Although hair loss isn’t anything new, it’s become a major topic of discussion in the beauty world in the past few years. Whereas hair loss was once regarded as a problem that exclusively affected men, it’s now considered a major concern for women, too. While the recognition of this health concern is a huge win, it can also result in false diagnosis—as in, self-diagnosis. Before you dive head first into the new sea of hair growth products, it’s important to differentiate between hair loss that’s abnormal and hair loss that’s nothing to worry about, because believe it or not, experiencing a certain amount of hair fall is normal and even healthy.
“Normal shedding of the human scalp is up to 100 hairs per day,” says Dr. Robert Leonard, the Founder and Chief Surgeon of Leonard Hair Transplant Associates and Medical Advisor to Keranique. This a result of the hair’s natural growth cycle, which consists of three stages. At any given time, ninety percent of the hair is in the growth phase, which lasts two to six years based on genetics. Another three percent is in the intermediate phase that lasts two weeks—the hair is static for a time being. “During the last phase [which accounts for about six-eight percent of the hair], the hair follicle is completely at rest and the club hair is completely formed. Pulling out a hair in this phase will reveal a solid, dry, white material at the root,” Leonard says.
To diagnose a bigger issue versus the aforementioned healthy loss, be aware of why you’re losing hair. Rest assured: You may just require a simple change to your routine.
Know Your Average Loss
“In general, you will see greater shifts in natural daily hair shedding between different ethnicities,” says Diane Minar, a senior scientist at Unilever. “Caucasians generally lose on average 100 hairs per day, Asians about 70, and Africans about 60 hairs per day. This is because the amount of hairs per square inch more drastically changes between these ethnicities,” Minar adds. Blonde hair will experience more loss than red or brown because the lighter the hair, the more hairs per square inch there are.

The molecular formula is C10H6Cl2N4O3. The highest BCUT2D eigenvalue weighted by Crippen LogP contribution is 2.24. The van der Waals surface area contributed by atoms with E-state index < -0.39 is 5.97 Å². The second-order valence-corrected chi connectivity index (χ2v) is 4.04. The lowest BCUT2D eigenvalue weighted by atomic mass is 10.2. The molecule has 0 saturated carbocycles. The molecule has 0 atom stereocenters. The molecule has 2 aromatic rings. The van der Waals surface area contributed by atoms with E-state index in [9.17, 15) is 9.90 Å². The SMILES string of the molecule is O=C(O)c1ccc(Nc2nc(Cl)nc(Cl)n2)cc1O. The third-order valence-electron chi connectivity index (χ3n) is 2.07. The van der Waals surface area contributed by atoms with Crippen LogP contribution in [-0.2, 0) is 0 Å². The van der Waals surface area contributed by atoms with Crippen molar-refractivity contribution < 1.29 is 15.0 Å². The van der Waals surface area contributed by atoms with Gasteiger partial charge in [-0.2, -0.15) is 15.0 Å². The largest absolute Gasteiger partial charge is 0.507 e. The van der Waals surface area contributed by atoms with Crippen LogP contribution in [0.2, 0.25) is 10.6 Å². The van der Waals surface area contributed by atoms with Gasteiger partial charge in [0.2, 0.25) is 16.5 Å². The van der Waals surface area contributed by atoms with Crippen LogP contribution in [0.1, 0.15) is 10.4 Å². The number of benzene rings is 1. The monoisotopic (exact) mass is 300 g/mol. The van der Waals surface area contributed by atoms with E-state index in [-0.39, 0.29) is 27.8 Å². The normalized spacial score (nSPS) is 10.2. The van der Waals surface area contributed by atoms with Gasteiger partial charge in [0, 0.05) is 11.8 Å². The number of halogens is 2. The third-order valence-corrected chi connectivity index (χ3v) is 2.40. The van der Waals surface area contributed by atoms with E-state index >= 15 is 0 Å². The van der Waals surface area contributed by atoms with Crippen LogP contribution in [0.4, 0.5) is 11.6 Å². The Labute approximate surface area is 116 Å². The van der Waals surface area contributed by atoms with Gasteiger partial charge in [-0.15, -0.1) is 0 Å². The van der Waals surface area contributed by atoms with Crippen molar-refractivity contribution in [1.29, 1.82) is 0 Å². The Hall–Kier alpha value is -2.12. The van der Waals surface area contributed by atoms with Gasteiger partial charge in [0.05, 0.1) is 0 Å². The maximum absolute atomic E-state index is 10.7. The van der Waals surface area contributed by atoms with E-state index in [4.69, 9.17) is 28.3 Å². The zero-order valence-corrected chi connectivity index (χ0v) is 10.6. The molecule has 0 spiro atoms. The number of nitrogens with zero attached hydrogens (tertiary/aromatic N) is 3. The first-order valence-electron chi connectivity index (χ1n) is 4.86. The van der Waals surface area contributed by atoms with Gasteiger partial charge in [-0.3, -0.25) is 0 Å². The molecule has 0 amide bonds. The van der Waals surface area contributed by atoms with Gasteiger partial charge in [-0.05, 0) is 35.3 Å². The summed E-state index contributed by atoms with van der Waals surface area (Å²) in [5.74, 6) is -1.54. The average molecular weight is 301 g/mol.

Consider the Weather
Just like your dog sheds more come winter, human hair loss patterns also change with the seasons. “There are two times during the calendar year when humans experience seasonal hair loss,” Leonard says. “The first is in July and August and the second—and more significant—is November and December into half of January.” The hair is thickest in the summer to serve as protection from the sun. He adds, “The shedding during these months is a temporary situation. The hair will grow back in about three months.”
Be Aware of Damage
“The amount of hair women see falling daily also greatly depends on the condition of the hair. If the hair is highly damaged then breakage will occur, adding to the number of hairs seen,” Minar says. Check fallen hair to see if the root in still intact. If there is a raise at the end of the hair, this is a damaged strand that did not complete the hair cycle. Be conscious of how much you heat style, put the hair in an elastic only when dry, and apply leave-in conditioners at least once a week.
Account for Length
Regardless of damage, women with longer hair may perceive more hair loss. “This is because longer hair will take up more space and appear to be a greater volume lost,” says Minar.
If your average daily loss seems above average even after taking these variables into account, Dr. Leonard has a few treatment recommendations. “Using a topical treatment containing minoxidil like Keranique Hair Regrowth Treatment and a low level laser therapy, Capillus272, can stimulate the hair growth cycle to make hair grow faster and longer once again,” he recommends. However, the sad truth remains that there’s no way to add more hair to the scalp. Your best bets are decreased damage and extending the period in which your hair rests in the hair cycle. “Rogaine works by anchoring the hair strand, preventing it from shedding as quickly as it normally would,” says Minar. Check out the newly released Women’s Rogaine Hair Regrowth Treatment, a foam formula specifically for women’s needs.